You can now place a single link in the header of your LinkedIn profile. As this is still a relatively new feature on the platform, you'll note that many users have yet to do it. But they're missing out!

Let's get into the head of your ideal client for a moment. They've glanced at your banner, read your headline and looked into your eyes: what's the next step you would like them to take?

Your link could point to your portfolio, your newsletter or a calendar booking link. You don't have to put a link on your profile, but it helps to get people away from the LinkedIn platform and into your own ecosystem in some way. This is a key component in building your business without reliance on any single platform.

[watch] Attract your ideal client on LinkedIn

Profile section: your bio

LinkedIn bio screenshot
Many people mistakenly use this space to talk all about themselves. And they often do in some weirdly formal third person voice.

Matthew studied design at university where he gained a 2:1 before embarking on his first role at an office supplies company and... 🥱

Here's my rule of thumb for how to write a LinkedIn bio that actually resonates with your ideal customer:

  • Talk about yourself sparingly, in ideally just the first line
  • Use the rest to press on your client's pain points and aspirations
  • Demonstrate authority by sharing a client result
  • Show empathy by sharing an anecdote or client story
  • Finish on a call to action

Keep in mind too, that LinkedIn uses the content here (and elsewhere) in its search algorithm, so be sure to pepper in a few keywords and phrases that you'd like to be found for in search results. But as always, write for people, not algorithms. 

Profile section: your experience

To me, the LinkedIn work experience section feels like a hangover from its previous life as an online resume site. Don't get me wrong, this section still has value if you're applying for jobs through the platform, but for freelancers and business owners it doesn't offer much insight.

Yes, it shows people what you've been up to, but remember our golden rule: your LinkedIn profile should be focused on your ideal client, not you.

Use this section to demonstrate how you've created value for others. Don't simply reel off your roles and responsibilities - link your skills and achievements directly to how you currently help your clients. This will create a much stronger impression and optimise your profile for search results.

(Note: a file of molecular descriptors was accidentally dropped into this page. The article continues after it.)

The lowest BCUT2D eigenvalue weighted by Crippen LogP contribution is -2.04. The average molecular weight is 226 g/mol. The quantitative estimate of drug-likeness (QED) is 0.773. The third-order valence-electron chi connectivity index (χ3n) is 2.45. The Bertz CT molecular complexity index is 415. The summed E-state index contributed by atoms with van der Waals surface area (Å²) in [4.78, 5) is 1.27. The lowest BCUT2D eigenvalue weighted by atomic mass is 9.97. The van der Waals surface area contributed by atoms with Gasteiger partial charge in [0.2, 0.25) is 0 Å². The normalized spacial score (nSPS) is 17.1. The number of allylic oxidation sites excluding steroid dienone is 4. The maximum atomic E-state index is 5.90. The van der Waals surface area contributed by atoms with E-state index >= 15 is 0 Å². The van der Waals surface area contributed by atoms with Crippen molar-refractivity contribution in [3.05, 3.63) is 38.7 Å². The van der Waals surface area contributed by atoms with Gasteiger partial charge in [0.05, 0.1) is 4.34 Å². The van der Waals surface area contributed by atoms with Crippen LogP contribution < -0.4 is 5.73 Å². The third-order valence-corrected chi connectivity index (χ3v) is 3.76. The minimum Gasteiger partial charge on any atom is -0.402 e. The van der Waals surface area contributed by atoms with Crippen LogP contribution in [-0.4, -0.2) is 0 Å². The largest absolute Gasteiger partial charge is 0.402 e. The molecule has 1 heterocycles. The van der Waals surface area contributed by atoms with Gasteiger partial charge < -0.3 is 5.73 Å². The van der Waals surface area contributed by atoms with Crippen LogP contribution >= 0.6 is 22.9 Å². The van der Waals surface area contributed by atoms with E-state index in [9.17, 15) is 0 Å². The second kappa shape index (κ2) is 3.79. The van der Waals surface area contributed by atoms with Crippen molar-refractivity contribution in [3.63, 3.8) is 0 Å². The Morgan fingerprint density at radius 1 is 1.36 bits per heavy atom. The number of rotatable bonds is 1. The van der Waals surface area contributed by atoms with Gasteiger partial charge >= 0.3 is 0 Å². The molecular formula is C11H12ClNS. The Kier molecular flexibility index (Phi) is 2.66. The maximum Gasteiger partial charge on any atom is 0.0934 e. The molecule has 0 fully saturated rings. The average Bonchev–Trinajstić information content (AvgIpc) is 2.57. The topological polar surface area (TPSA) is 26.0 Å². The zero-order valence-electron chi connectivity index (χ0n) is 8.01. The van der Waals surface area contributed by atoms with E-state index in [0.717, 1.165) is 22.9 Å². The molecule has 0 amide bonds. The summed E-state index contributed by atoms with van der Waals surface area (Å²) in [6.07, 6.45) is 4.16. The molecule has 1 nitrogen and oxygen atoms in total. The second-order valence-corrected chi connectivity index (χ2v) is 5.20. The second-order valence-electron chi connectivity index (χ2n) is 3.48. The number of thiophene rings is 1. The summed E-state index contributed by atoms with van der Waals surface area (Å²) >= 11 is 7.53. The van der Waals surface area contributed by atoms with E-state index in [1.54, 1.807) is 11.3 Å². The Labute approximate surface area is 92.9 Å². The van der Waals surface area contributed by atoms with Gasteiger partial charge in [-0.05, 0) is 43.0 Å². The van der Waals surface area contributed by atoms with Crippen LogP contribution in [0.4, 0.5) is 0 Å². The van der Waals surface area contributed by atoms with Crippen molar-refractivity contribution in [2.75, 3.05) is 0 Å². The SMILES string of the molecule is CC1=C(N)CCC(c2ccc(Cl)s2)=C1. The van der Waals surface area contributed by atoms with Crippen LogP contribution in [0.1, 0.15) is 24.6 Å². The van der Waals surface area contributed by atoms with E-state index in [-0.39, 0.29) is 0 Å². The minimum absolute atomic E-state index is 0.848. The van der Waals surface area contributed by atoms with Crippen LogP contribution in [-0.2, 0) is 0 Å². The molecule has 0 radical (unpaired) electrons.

And if your work experience is no longer relevant, delete it. I worked at McDonalds in 2001 but you won't find it on my LinkedIn CV.

General LinkedIn optimisation tips for freelancers

I'm no LinkedIn guru but the platform has worked well for me over the past 18 months. Here are my key takeaways that you can use to leverage your profile and start building your business on LinkedIn:

  • Do cold outreach - magic happens in conversation, and when you speak with people in the DMs they're more likely to see your posts in their feed (that's the algorithm at work again)
  • Follow influencers, companies and groups in your niche. This tells the LinkedIn algo what you're all about
  • Develop a daily practice of commenting, liking and sharing content on the platform so you create consistency in your business. If you want to know how to generate leads on LinkedIn, this is the way to go.
  • Don't focus on or complain about what others are doing too much. Trends come and go, but your mission remains the same.
  • Get out of your comfort zone and create varying types of content such as videos, slides and polls. The more you engage with the platform, the quicker you will figure out what works for you.

So these are my LinkedIn profile optimisation tips! If you put all this into practice, you will see more results from the platform without a tonne of extra effort. And if you're looking to take your freelancing to the next level, check out my course The Freelance Business Builder.
Learn how to build your business on LinkedIn by enrolling on The Freelance Business Builder